Kelly Pavlik Walking the Walk, Heading to CA to Train With Robert Garcia

Kelly Pavlik's career is on the line as he heads to California. (Photo by Chris Trotman/Getty Images)

Kelly Pavlik nearly killed his career a couple of months ago, but with an admittedly desperate plea for one final chance, the former middleweight champ isn't just talking the talk, he is walking the walk. Dan Rafael of ESPN.com reported on Saturday that Pavlik will move to California to train with Robert Garcia, leaving behind both Jack Loew and Youngstown in order to find a fresh start.

Bob Arum made clear that he was no longer interested in the version of Pavlik that has been half a trainwreck the last few years, but also notes he's still willing to work with and help the fighter:

"We had a nice meeting with Pavlik and we laid out a course of action that [Pavlik] liked," Arum said. "It's gonna be a whole new ballgame as to where he trains, who his trainer is going to be, where he's going to live."

Arum said if Pavlik wanted to remain in Youngstown, "I'm not interested. Jack is fine, but [Pavlik] needs to be away from Youngstown. That doesn't work [for him to stay there]. He was very, very receptive. What that ultimately means, I don't know. But we're going to fly him out to Oxnard, let him see the beach, the training facility, and I've offered to lease him a home."

For as much guff as promoters sometimes take, and much of it is of course very well-deserved and earned, Pavlik could have long ago been cast aside by Arum, released from his promotional contract and wished the best of luck in his future endeavors. But Arum has, for some reason, decided to give Pavlik a final shot.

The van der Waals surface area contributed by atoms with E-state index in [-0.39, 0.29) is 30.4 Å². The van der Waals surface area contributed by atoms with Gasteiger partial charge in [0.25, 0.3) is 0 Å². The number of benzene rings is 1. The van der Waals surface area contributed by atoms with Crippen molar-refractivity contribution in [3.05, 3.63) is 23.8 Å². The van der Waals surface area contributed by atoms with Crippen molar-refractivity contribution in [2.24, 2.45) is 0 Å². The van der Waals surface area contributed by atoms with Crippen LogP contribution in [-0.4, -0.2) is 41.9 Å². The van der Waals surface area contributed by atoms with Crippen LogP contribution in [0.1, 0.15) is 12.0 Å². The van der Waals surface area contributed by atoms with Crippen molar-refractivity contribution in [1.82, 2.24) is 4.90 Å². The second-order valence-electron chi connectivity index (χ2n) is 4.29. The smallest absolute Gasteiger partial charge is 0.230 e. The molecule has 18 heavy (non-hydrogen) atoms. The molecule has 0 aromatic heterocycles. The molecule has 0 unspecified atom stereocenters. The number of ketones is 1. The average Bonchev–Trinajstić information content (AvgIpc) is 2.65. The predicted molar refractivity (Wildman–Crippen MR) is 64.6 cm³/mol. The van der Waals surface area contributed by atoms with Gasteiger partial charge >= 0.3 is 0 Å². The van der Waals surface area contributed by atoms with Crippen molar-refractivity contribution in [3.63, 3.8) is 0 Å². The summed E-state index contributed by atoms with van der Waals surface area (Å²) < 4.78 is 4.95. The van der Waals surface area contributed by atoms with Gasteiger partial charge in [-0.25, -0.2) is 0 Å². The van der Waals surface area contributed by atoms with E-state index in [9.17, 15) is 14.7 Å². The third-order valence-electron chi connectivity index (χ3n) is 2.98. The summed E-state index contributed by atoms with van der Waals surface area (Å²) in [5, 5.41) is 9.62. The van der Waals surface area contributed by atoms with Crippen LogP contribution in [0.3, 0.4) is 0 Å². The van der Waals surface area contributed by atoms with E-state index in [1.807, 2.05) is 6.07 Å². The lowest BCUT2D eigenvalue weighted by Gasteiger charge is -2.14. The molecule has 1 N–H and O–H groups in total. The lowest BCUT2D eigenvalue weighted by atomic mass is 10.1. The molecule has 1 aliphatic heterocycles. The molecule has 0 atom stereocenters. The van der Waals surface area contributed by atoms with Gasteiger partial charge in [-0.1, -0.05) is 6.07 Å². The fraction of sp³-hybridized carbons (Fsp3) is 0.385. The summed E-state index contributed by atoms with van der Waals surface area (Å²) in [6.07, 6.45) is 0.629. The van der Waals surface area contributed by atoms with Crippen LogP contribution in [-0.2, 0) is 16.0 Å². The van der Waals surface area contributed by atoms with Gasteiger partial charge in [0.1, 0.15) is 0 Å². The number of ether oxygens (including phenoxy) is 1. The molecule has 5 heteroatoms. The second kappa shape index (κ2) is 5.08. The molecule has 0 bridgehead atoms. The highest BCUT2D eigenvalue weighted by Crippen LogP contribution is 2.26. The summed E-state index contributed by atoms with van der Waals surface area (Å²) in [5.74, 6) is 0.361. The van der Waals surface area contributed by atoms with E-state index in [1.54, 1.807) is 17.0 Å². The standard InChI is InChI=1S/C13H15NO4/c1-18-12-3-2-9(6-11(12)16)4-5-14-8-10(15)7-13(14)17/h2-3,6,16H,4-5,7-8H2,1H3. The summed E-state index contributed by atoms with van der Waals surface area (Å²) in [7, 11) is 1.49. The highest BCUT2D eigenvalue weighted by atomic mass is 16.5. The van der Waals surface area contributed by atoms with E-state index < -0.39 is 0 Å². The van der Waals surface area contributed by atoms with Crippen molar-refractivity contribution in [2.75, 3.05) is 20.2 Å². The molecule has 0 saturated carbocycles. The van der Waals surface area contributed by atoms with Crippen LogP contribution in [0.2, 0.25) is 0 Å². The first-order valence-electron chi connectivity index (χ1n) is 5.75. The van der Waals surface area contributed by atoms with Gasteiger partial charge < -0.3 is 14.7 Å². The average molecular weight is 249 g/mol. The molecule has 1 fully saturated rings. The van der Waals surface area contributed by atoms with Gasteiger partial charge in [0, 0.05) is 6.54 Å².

I say "for some reason" because this is a situation where the fighter has not, to be quite honest, earned another chance at relevance, at least not with major backing like this. Pavlik has essentially done nothing right since his June 2008 win over Gary Lockett, and even that was criticized as being a poor opponent who was nothing more than a walkover for the then-champion.

Since that time, Pavlik has:

  • lost badly to an old Bernard Hopkins
  • beaten Marco Antonio Rubio
  • pulled out of fights with Sergio Mora and Paul Williams (twice)
  • beaten Miguel Espino
  • lost the middleweight crown to Sergio Martinez
  • done a couple stints in rehab
  • sat out 13 months
  • beaten Alfonso Lopez in very unimpressive fashion
  • bailed on fights with Darryl Cunningham and Lucian Bute

Sure there are three wins in there, but none of them were impressive, and it can be argued that the last time Pavlik fought impressively and won was against Jermain Taylor in their first fight. Even the rematch was sort of a letdown performance from both men, who fought more tentatively and failed to live up to their Fight of the Year type of hype that came out of their initial meeting.

Kelly Pavlik is 29 years old, turns 30 in April 2012. There may or may not be some fight left in him. Even manager Cameron Dunkin admits that this may not work:

"It's about seeing if Kelly still has any fight left in him, and he may not. He wasn't getting any better, he wasn't training, he had no organization. He wasn't in a positive way. So you have to make changes. You have to do something. You have to make drastic changes and see if it's going to work."

About 60 days ago, Pavlik was claiming that he was fine with never fighting again. Is this the shot in the arm he needs? Is this going to make any real difference? Or will taking Pavlik out of Youngstown and out of Jack Loew's gym just be another ultimately sideways step, with a fighter whose fighting spirit has been sapped by losses, personal setbacks, a lack of drive and organization in his career, and too much time wasted? If he can't be the fighter he was four years ago, can he be better than he's been in the last two or so?

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